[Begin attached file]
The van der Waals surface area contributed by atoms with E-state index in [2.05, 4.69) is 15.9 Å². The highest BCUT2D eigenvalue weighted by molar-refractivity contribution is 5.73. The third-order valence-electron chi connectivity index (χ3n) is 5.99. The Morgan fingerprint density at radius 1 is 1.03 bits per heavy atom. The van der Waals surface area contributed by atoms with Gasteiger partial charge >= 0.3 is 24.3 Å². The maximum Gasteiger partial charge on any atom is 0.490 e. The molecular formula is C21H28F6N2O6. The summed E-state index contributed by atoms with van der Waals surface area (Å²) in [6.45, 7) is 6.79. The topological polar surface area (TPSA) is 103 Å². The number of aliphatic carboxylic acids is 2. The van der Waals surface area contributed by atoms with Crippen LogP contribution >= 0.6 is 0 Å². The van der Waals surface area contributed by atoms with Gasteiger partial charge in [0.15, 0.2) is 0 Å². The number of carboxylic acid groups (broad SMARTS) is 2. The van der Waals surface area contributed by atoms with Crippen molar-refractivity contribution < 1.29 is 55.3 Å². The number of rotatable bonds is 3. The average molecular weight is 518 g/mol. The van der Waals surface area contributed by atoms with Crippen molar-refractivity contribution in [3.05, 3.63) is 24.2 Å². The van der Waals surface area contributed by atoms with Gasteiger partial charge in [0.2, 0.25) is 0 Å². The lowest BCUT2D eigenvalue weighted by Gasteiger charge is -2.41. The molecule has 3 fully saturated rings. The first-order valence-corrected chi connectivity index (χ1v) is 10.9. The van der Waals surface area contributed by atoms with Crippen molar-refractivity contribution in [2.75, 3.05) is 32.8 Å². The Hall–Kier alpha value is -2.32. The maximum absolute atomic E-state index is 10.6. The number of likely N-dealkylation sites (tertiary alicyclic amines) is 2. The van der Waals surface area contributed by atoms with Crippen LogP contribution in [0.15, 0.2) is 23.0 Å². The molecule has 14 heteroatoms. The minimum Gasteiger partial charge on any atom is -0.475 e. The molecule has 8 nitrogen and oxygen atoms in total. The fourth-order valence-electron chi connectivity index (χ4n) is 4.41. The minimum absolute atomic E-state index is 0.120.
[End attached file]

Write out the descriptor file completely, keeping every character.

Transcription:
The van der Waals surface area contributed by atoms with E-state index in [2.05, 4.69) is 15.9 Å². The highest BCUT2D eigenvalue weighted by molar-refractivity contribution is 5.73. The third-order valence-electron chi connectivity index (χ3n) is 5.99. The Morgan fingerprint density at radius 1 is 1.03 bits per heavy atom. The van der Waals surface area contributed by atoms with Gasteiger partial charge >= 0.3 is 24.3 Å². The maximum Gasteiger partial charge on any atom is 0.490 e. The molecular formula is C21H28F6N2O6. The summed E-state index contributed by atoms with van der Waals surface area (Å²) in [6.45, 7) is 6.79. The topological polar surface area (TPSA) is 103 Å². The number of aliphatic carboxylic acids is 2. The van der Waals surface area contributed by atoms with Crippen LogP contribution >= 0.6 is 0 Å². The van der Waals surface area contributed by atoms with Gasteiger partial charge in [0.15, 0.2) is 0 Å². The number of carboxylic acid groups (broad SMARTS) is 2. The van der Waals surface area contributed by atoms with Crippen molar-refractivity contribution < 1.29 is 55.3 Å². The number of rotatable bonds is 3. The average molecular weight is 518 g/mol. The van der Waals surface area contributed by atoms with Crippen molar-refractivity contribution in [3.05, 3.63) is 24.2 Å². The van der Waals surface area contributed by atoms with Gasteiger partial charge in [0.2, 0.25) is 0 Å². The lowest BCUT2D eigenvalue weighted by Gasteiger charge is -2.41. The molecule has 3 fully saturated rings. The first-order valence-corrected chi connectivity index (χ1v) is 10.9. The van der Waals surface area contributed by atoms with Crippen molar-refractivity contribution in [2.75, 3.05) is 32.8 Å². The Hall–Kier alpha value is -2.32. The maximum absolute atomic E-state index is 10.6. The number of likely N-dealkylation sites (tertiary alicyclic amines) is 2. The van der Waals surface area contributed by atoms with Crippen LogP contribution in [0.15, 0.2) is 23.0 Å². The molecule has 14 heteroatoms. The minimum Gasteiger partial charge on any atom is -0.475 e. The molecule has 8 nitrogen and oxygen atoms in total. The fourth-order valence-electron chi connectivity index (χ4n) is 4.41. The minimum absolute atomic E-state index is 0.120.